Indefinite delays to Bristol’s £55M “super sewer” designed to reduce flooding in the city and beyond has been blamed on transportation problems afflicting the project’s huge tunnel boring machine (TBM).

There is now no date set for start of Wessex Water’s  new sewer. The authority claimed the project had been hit by “problems of transportation”, but did not amplify on the reason for the delay, citing “commercial sensitivity”.

The TBM, locally dubbed “Bristol’s biggest bore”, was set to go underground in April and travel 5.5km northwards for nearly two years. The sewer will connect Bristol’s existing trunk sewer in Lawrence Weston to the Frome Valley relief sewer near Cribbs Causeway, in north Bristol.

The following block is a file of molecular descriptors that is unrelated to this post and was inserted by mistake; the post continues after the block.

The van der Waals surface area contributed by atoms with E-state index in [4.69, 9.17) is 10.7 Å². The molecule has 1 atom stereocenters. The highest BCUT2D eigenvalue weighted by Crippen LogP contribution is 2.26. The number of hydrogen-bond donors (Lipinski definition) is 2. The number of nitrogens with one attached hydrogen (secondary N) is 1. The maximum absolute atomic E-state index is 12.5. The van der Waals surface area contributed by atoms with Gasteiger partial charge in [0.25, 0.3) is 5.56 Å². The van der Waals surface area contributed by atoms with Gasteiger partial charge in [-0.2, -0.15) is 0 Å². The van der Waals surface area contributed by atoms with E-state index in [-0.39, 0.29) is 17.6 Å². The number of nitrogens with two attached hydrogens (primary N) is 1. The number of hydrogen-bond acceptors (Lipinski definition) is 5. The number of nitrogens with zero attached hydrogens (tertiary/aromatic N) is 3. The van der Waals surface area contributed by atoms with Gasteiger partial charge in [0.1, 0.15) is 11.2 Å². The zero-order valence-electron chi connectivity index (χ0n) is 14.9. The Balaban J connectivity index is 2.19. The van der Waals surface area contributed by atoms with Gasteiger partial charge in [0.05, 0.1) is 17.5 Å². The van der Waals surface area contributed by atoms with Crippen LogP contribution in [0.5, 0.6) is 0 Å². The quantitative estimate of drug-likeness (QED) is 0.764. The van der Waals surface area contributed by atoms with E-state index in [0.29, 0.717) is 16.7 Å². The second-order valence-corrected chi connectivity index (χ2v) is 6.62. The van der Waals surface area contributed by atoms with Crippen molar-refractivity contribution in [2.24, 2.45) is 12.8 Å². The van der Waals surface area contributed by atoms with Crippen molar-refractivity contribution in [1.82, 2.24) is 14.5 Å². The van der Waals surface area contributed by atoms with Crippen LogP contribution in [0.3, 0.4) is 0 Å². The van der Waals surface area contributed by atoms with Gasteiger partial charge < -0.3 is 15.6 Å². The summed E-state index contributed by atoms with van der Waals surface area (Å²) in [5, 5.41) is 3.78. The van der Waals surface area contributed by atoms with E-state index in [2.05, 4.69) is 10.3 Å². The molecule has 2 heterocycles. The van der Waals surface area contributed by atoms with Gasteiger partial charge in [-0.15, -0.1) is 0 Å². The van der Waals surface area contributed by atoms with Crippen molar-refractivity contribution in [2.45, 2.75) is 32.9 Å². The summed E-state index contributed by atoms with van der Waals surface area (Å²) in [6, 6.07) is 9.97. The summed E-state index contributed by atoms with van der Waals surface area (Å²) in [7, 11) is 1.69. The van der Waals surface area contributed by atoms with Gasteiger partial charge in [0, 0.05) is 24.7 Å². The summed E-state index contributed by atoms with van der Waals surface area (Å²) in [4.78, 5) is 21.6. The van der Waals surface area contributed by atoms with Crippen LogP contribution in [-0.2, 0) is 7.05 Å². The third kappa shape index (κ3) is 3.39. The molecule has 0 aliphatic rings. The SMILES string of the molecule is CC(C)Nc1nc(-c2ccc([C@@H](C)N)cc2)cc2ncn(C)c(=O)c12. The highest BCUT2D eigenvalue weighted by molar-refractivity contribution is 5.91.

A statement issued by Wessex Water said the sewer extension would decrease the risk of flooding across Bristol and south Gloucestershire.

The water authority added there is not a set date for the project to start now, due to transport issues and the impact of coronavirus on businesses and livelihoods in the UK.

The completed tunnel will run under both the M5 and Network Rail’s Henbury Loop freight railway.

J Murphy and Sons was the principal contractor on the project. A spokesperson for the company said it had nothing to add beyond Wessex Water’s statement.

Wessex Water had declared it would unveil the TBM this Wednesday (18 March) in Lawrence Weston Road in Bristol, the start point for the journey. The innovative use of the TBM deep underground will decrease the disruption to Bristol in comparison to trench digging above ground.

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